‘Huge Relief’: California Immigrants Counting on Biden to End Travel Ban

‘Huge Relief’: California Immigrants Counting on Biden to End Travel Ban

Originally Published in KQED

Farida Jhabvala Romero - November 16, 2020

Protesters stand in front of the United States Court of Appeals for the Ninth Circuit in San Francisco on Feb. 7, 2017.  (Josh Edelson/AFP via Getty Images)

President-elect Joe Biden has pledged that on his first day in office he will end President Trump’s “travel ban,” which bars entry for most nationals from several Muslim-majority nations, including Iran.

In California, rescinding the controversial policy could have an immediate impact on thousands of people with ties to the targeted countries, among them members of the Golden State’s Iranian community, the largest in the country.

Armin Deroee, an Iranian American anesthesiologist living near Fresno, said the travel ban has thwarted his family’s efforts to live together in the United States.

Deroee and his sister are both naturalized American citizens who have waged a five-year battle to secure green cards for their Iranian parents. While their mother’s petition was approved in 2016, their father’s request languished in an “administrative processing” limbo after Trump issued the travel ban, just days after he took office.

“It's been a burden, a huge burden on our shoulders, on our minds,” said Deroee, 42. “It's been very difficult for all of us.”

Deroee and his sister have tried multiple times to advance their father’s case before U.S. State Department officials, and they’ve sought the intervention of members of Congress, but to no avail.

In March, Deroee’s father, an 81-year-old physician in Tehran, contracted the coronavirus from a patient and was hospitalized for 10 days. Deroee said the more than 7,300 miles separating him from his father was difficult to bear during the emergency, when he wanted nothing more than to be there to care for his dad.

Armin Deroee (l) stands next to brother-in-law Mahyar and sister Ramina, while parents Ameneh and Ebrahim hold granddaughter Niki, at their home in Tehran in January 2018. Armin and Ramina have tried for five years to secure a green card for their father, an 81-year-old doctor. (Courtesy of Armin Deroee)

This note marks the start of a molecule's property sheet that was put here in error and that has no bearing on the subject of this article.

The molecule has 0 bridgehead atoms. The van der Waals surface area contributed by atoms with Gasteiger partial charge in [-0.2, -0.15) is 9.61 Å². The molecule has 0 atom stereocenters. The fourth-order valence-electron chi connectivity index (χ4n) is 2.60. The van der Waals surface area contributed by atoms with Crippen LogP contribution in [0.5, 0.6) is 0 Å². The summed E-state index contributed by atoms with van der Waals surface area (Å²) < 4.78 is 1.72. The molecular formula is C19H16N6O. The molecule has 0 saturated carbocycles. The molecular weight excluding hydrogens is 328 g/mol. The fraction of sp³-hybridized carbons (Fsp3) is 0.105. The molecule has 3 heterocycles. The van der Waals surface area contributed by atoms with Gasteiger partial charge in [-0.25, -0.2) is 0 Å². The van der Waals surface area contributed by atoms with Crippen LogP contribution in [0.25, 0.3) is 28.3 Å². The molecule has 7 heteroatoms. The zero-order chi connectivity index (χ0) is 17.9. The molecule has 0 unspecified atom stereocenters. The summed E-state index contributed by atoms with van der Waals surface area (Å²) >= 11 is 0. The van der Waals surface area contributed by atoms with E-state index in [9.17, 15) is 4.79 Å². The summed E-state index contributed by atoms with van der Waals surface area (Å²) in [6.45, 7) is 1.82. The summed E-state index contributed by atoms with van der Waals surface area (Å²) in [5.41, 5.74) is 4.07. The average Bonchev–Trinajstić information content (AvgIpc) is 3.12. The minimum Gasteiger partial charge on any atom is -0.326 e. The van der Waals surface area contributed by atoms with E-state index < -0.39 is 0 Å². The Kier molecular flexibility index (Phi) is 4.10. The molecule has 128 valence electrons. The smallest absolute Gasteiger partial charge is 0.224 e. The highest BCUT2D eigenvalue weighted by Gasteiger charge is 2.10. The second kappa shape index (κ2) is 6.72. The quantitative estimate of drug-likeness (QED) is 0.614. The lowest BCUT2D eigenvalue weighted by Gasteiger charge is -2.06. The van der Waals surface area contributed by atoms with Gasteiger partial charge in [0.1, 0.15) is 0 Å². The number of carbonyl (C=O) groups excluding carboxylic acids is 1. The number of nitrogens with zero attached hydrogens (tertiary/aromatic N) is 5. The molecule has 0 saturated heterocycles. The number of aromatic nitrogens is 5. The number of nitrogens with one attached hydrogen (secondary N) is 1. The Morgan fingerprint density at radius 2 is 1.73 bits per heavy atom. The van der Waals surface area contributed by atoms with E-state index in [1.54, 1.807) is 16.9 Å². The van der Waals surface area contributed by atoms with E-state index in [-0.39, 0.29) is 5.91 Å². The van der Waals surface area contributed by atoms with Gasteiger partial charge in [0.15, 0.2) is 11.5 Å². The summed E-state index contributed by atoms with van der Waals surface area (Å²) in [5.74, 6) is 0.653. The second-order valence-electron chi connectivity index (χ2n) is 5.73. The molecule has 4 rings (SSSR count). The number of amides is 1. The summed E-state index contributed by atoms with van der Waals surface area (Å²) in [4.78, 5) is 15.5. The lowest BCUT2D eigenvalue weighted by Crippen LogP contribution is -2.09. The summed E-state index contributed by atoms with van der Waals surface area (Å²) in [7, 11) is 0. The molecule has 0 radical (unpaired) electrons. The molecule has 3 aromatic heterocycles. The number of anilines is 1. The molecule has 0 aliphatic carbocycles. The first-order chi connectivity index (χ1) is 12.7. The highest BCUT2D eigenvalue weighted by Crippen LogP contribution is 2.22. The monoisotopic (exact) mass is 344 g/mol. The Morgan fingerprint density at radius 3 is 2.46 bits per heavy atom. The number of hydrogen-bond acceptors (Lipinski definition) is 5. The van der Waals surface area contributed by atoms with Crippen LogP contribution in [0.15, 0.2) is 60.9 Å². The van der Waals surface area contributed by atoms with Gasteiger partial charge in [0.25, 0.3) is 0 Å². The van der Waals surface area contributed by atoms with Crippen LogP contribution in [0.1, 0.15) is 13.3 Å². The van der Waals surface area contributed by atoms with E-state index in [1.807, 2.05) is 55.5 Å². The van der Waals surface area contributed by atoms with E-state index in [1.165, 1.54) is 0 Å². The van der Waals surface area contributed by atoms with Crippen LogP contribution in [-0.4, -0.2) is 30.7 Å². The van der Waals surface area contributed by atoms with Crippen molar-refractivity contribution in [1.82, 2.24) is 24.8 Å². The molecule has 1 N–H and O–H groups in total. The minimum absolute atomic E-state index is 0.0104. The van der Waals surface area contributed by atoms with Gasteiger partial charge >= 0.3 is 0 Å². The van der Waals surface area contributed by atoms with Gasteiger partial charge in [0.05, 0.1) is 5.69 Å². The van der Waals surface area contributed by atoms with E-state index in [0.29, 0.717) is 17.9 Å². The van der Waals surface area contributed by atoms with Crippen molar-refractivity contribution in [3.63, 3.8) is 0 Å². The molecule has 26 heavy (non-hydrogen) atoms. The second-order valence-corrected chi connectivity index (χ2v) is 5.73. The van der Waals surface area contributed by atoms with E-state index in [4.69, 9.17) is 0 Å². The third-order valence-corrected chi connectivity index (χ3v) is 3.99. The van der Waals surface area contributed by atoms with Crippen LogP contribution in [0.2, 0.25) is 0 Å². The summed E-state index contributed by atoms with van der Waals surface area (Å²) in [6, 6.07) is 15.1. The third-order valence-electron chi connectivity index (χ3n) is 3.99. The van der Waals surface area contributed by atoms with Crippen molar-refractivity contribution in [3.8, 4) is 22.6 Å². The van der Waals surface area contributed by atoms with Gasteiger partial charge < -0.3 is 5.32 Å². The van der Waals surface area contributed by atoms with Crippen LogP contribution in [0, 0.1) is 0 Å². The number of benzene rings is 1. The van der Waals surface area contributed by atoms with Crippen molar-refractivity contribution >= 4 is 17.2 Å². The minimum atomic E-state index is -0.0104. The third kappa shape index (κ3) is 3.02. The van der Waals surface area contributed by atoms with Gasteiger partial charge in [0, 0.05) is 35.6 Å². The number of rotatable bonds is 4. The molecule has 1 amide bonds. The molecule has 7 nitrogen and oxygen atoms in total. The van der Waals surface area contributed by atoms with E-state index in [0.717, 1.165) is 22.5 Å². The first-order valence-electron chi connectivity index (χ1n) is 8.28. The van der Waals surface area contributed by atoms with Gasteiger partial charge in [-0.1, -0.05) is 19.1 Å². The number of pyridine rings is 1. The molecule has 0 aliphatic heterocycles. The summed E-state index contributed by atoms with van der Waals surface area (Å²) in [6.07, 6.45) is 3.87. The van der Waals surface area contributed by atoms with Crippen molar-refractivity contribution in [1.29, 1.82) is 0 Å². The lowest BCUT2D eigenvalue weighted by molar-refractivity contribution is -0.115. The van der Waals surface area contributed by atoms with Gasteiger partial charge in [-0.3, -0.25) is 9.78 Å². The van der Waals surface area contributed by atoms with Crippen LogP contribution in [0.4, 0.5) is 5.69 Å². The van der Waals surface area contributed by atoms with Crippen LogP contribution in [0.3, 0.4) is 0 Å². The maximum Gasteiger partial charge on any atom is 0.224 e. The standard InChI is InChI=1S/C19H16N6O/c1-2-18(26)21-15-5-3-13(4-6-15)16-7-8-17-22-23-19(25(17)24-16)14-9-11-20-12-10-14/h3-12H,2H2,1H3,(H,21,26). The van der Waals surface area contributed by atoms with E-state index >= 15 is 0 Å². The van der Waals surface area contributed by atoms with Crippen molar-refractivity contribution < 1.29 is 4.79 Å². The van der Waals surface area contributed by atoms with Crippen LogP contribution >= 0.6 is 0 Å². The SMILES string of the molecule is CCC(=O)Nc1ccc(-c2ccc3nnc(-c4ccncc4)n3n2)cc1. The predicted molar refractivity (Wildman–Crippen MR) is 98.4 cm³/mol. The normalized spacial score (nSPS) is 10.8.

“That was a very tough time,” Deroee said. “It was very scary.”

On Jan. 27, 2017, Trump temporarily suspended travel by citizens of Iran, Iraq, Libya, Somalia, Sudan, Syria and Yemen into the U.S. to “protect people from terrorist attacks by foreign nationals.” The president’s order also indefinitely banned refugees from Syria.

Critics challenged the policy in court as discriminatory and racist, and during the ensuing legal fight, the administration amended the order twice.

The current restrictions on most people from Iran, Libya, Somalia, Syria, Yemen and North Korea, as well as certain government officials from Venezuela, went into full effect in December 2017 — after the U.S. Supreme Court allowed them to be implemented. The country of Chad was also on the list, but was later removed.

Homeland Security officials said the policy was crafted after a worldwide review, which identified countries that would not share with the U.S. verifiable information on the identity of their citizens.

“It had nothing at all to do with religion. It had nothing to do with race. It had nothing to do with any of those factors,” then-DHS spokesman David Lapan told KQED in Septemebr 2017. “It will improve security because the United States government will have a better idea of the individuals who want to travel to the United States for various purposes.”

By contrast, Biden has said there is no evidence that the travel ban keeps the nation safer and could actually serve as a recruiting tool for terrorists.